Better operating room ventilation as determined by a novel ventilation index is associated with lower rates of surgical site infections

Bernard Surial, Andrew Atkinson, Rüdiger Külpmann, Arnold Brunner, Kurt Hildebrand, Benoît Sicre, Nicolas Troillet, Andreas Widmer, Eveline Rolli, Judith Maag, Jonas Marschall

Research output: Contribution to journalArticlepeer-review

2 Scopus citations


Objective: The aim was to assess the impact of operating room (OR) ventilation quality on surgical site infections (SSIs) using a novel ventilation index. Background: Previous studies compared laminar air flow with conventional ventilation, thereby ignoring many parameters that influence air flow properties. Methods: In this cohort study, we surveyed hospitals participating in the Swiss SSI surveillance and calculated a ventilation index for their ORs, with higher values reflecting less turbulent air displacement. For procedures captured between January 2017 and December 2019, we studied the association between ventilation index and SSI rates using linear regression (hospital-level analysis) and with the individual SSI risk using generalized linear mixed-effects models (patient-level analysis). Results: We included 47 hospitals (182 ORs). Among the 163,740 included procedures, 6791 SSIs were identified. In hospital-level analyses, a 5-unit increase in the ventilation index was associated with lower SSI rates for knee and hip arthroplasty (−0.41 infections per 100 procedures, 95% confidence interval: −0.69 to −0.13), cardiac (−0.89, −1.91 to 0.12), and spine surgeries (−1.15, −2.56 to 0.26). Similarly, patient-level analyses showed a lower SSI risk with each 5-unit increase in ventilation index (adjusted odds ratio 0.71, confidence interval: 0.58–0.87 for knee and hip; 0.72, 0.49–1.06 for spine; 0.82, 0.69–0.98 for cardiac surgery). Higher index values were mainly associated with a lower risk for superficial and deep incisional SSIs. Conclusions: Better ventilation properties, assessed with our ventilation index, are associated with lower rates of superficial and deep incisional SSIs in orthopedic and cardiac procedures. OR ventilation quality appeared to be less relevant for other surgery types.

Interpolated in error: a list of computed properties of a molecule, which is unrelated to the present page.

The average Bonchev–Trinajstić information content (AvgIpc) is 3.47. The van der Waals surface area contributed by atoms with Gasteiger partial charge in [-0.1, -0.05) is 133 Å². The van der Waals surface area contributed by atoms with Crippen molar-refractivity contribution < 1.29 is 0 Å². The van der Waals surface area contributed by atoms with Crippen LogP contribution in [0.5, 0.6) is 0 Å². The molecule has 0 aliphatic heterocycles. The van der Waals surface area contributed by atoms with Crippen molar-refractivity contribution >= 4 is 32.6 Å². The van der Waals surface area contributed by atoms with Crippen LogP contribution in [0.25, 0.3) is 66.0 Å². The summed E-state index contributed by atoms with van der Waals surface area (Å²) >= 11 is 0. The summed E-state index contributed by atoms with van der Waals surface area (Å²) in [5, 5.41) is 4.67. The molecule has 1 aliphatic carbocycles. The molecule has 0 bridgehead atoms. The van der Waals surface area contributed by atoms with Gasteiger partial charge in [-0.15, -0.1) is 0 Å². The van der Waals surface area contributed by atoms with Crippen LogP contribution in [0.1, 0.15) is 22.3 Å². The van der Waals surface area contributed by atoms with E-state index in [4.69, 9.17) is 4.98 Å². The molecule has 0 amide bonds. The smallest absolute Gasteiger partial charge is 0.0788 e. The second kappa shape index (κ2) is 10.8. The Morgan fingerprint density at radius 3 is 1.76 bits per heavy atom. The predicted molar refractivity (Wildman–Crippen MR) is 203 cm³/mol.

Original languageEnglish
Pages (from-to)E353-E360
JournalAnnals of surgery
Issue number5
StatePublished - Nov 1 2022


  • Laminar air flow
  • Operating room ventilation
  • Prevention
  • Surgical site infections
  • Ventilation index


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